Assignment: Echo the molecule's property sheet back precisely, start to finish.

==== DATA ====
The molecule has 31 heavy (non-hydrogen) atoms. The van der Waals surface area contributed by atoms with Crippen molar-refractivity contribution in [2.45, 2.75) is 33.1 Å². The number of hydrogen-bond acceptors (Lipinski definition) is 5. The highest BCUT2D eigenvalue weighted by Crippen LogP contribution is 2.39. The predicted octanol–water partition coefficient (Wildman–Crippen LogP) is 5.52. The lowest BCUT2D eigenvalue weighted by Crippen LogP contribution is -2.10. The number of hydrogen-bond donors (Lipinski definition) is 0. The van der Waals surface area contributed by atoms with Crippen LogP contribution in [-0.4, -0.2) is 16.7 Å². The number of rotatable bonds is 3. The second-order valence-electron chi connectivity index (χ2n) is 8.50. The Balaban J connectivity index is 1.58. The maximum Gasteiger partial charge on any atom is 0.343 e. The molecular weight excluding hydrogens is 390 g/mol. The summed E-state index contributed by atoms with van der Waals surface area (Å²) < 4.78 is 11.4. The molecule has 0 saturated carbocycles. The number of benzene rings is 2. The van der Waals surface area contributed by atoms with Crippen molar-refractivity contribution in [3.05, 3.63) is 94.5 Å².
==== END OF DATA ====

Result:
The molecule has 31 heavy (non-hydrogen) atoms. The van der Waals surface area contributed by atoms with Crippen molar-refractivity contribution in [2.45, 2.75) is 33.1 Å². The number of hydrogen-bond acceptors (Lipinski definition) is 5. The highest BCUT2D eigenvalue weighted by Crippen LogP contribution is 2.39. The predicted octanol–water partition coefficient (Wildman–Crippen LogP) is 5.52. The lowest BCUT2D eigenvalue weighted by Crippen LogP contribution is -2.10. The number of hydrogen-bond donors (Lipinski definition) is 0. The van der Waals surface area contributed by atoms with Crippen LogP contribution in [-0.4, -0.2) is 16.7 Å². The number of rotatable bonds is 3. The second-order valence-electron chi connectivity index (χ2n) is 8.50. The Balaban J connectivity index is 1.58. The maximum Gasteiger partial charge on any atom is 0.343 e. The molecular weight excluding hydrogens is 390 g/mol. The summed E-state index contributed by atoms with van der Waals surface area (Å²) < 4.78 is 11.4. The molecule has 0 saturated carbocycles. The number of benzene rings is 2. The van der Waals surface area contributed by atoms with Crippen molar-refractivity contribution in [3.05, 3.63) is 94.5 Å².